Keep reading... Show less

Israel and Sudan begin normalization process after call with Trump

Sudan and Israel announced today that they will “end the state of belligerence” between them and start the process of normalizing ties.

Driving the news: The announcement came after a phone call hosted by President Trump with Israeli Prime Minister Benjamin Netanyahu, Sudanese Prime Minister Abdalla Hamdok, and the head of Sudan's governing council, Gen. Abdel Fattah al-Burhan.

Keep reading... Show less

We're all guinea pigs for Tesla's latest self-driving tech

Tesla is beta-testing its latest self-driving technology with a small group of early adopters, a move that alarms experts and makes every road user — including other motorists, pedestrians and cyclists — unwitting subjects in its ongoing safety experiment.

Why it matters: Tesla hailed the limited rollout of its "full self-driving" beta software as a key milestone, but the warnings on the car's touchscreen underscore the risk in using its own customers — rather than trained safety drivers — to validate the technology.

Keep reading... Show less

Trump removes Sudan from state sponsors of terrorism list

President Trump signed Friday an order to remove Sudan from the State Department’s state sponsors of terrorism list, senior U.S. officials tell me.

Why it matters: Trump’s signature paves the way for the U.S. and Sudan to move forward on a larger deal — which will also include a Sudanese announcement on normalizing its relations with Israel.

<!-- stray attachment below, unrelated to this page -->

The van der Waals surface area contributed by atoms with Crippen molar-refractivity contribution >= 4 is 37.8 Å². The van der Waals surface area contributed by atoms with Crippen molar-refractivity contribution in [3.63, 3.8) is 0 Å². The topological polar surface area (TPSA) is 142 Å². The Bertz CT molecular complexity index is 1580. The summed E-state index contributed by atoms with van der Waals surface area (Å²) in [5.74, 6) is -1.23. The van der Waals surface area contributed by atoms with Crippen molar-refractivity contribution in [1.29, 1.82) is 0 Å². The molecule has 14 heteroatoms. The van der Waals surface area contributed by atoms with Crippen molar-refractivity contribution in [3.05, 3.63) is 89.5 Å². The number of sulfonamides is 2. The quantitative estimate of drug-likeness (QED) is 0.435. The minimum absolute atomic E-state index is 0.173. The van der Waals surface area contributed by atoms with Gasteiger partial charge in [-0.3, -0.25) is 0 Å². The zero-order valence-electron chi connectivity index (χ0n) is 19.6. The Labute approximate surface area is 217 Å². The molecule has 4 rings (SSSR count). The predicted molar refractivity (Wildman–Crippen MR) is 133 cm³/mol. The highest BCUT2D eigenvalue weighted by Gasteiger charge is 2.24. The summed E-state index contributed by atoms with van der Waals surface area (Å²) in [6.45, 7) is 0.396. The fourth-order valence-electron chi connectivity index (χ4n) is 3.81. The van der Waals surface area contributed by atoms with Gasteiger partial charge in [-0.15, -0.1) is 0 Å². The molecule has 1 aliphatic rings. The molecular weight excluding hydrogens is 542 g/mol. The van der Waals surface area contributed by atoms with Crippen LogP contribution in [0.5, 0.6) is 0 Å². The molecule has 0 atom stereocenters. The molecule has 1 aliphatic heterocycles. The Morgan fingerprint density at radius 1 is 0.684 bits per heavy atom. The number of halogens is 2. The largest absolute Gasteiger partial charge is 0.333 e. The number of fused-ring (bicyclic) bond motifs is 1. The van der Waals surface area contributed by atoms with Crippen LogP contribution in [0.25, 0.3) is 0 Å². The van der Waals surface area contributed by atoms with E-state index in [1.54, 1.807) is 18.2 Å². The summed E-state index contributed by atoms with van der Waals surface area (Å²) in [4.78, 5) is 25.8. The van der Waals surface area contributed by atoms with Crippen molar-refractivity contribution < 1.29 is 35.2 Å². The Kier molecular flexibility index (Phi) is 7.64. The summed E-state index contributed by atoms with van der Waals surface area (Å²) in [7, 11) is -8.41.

Keep reading... Show less

Big Ten football is back

The Big Ten football season kicks off tonight after months of a "will they, won't they" narrative.

The state of play: Each team will play eight regular season games, culminating in a ninth, cross-divisional matchup on Dec. 19 (i.e. the Big Ten Championship, but also No. 2 East vs. No. 2 West, etc.).

Keep reading... Show less

Child care crisis is denting the labor market

Reproduced from Pew Research Center; Chart: Axios Visuals

New data from the Pew Research Center shows that parents are being hit especially hard by the coronavirus pandemic, and as far as job losses go, mothers and fathers are faring equally poorly.

Why it matters: Economists have been warning for months that the pandemic could do long-term damage to the economy as people remain unemployed for longer stretches of time.

Keep reading... Show less

"This guy": Trump-Biden personal venom was on full display during final debate

Joe Biden twice referred to President Trump as "this guy," and Trump called the former vice president's family "like a vacuum cleaner" for foreign money.

Why it matters: The personal venom — during Thursday's final presidential debate, in Nashville — was a reminder that even during a more normal debate, nothing this year is normal.

Keep reading... Show less



Get Goodhumans in your inbox

Most Read

More Stories